Michigan’s Endangered Species: The Rayed Bean and the Snuffbox

By Annie Perry, MNA Intern

A female rayed bean. Photo: Angela Boyer, USFWS

A female rayed bean. Photo: Angela Boyer, USFWS

Almost one year ago, two of Michigan’s native mussels, the rayed bean and the snuffbox, were listed as endangered under the Endangered Species Act. The rayed bean and the snuffbox aren’t the largest species—both are smaller than 3 inches—but threats to these small organisms can indicate big problems for the environment.

North America has the highest diversity of freshwater mussels in the world, with 300 species found on the continent. Of those species, 38 have recently gone extinct and another 77 are considered “critically imperiled,” according to the U.S. Fish and Wildlife Service. Mussels tend to be long-lived because they can close their shells for protection. As a result, they respond to long-term ecological disturbances rather than short-term disturbances. Some call mussels the “canary in the land mine” in terms of water quality because mussel disappearances show long-term trends that are harming our waterways.

The rayed bean and snuffbox have each suffered significant declines from their original ranges. According to the U.S. Fish and Wildlife Service, the rayed bean, which was once found in 115 streams and lakes, has experienced a 73 percent range decline. The snuffbox has seen a 62 percent decline in occupied streams, but this range decline coupled with population losses show an actual range and population decline of at least 90 percent.

Some MNA sanctuaries contain the rivers and streams these endangered mussels could still occupy, including the Stephen M. Polovich Memorial Nature Sanctuary and the James & Alice Brennan Memorial Nature Sanctuary, both in St. Clair County.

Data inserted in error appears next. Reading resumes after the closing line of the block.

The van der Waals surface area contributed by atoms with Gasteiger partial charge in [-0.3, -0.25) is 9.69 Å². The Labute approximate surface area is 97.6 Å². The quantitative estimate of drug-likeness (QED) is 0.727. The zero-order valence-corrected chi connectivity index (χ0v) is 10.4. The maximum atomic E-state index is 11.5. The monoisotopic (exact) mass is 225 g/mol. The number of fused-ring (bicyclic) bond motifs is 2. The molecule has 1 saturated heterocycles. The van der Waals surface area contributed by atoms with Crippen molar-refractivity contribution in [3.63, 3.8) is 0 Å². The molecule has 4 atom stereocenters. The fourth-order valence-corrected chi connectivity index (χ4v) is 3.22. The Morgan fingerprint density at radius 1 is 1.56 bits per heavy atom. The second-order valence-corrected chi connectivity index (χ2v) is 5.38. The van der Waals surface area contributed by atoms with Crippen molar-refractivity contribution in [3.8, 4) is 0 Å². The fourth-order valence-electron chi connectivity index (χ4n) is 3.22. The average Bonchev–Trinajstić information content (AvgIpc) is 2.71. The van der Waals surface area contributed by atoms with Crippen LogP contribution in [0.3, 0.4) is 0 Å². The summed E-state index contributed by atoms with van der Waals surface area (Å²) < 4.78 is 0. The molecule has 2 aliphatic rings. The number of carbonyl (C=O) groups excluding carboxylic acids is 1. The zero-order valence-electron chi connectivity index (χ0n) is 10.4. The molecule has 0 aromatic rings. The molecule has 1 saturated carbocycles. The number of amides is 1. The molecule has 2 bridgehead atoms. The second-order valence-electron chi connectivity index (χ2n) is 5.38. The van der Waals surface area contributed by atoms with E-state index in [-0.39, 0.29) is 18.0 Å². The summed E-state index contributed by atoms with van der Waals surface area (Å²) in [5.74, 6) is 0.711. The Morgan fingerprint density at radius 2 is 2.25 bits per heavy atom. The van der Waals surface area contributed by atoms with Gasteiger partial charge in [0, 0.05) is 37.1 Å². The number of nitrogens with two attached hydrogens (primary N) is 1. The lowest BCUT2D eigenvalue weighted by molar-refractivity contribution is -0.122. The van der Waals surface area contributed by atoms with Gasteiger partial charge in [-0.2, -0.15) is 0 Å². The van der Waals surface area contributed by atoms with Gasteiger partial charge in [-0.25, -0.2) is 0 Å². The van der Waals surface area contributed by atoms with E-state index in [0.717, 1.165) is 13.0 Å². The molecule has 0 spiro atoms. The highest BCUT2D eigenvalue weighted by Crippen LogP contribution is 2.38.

The greatest threat to the remaining freshwater mussels is habitat loss and degradation, much of which is caused by pollution from point and non-point sources. There are some ways you can help conserve the rayed bean, snuffbox and other endangered species in Michigan:

  • Learn more about endangered species and wildlife conservation, especially the endangered species in your area. For information on the protected species in Michigan, check out the U.S. Fish and Wildlife Service or one of our past blog posts on endangered species.
  • Get involved with a conservation organization in your community. MNA hosts regular volunteer days at its sanctuaries, many of which take action to protect the sanctuary’s native and endangered species. For a list of MNA’s upcoming volunteer days, check out our events calendar.
  • Limit use of pesticides or lawn-care chemicals. This will help prevent runoff—a type of non-point source pollution—into nearby lakes and streams.
  • Plant trees and plants to help control soil erosion and avoid runoff into freshwater areas.
  • While boating, follow the rules created to help prevent the spread of exotic pests like zebra mussels. Zebra mussels and other exotic creatures act as another threat to the state’s native mussels.
  • Speak up! The Michigan Department of Natural Resources has a hotline you can call if you see someone illegally hunting, trapping or fishing a protected species.

Snuffbox and Rayed Bean Mussels Requesting Aid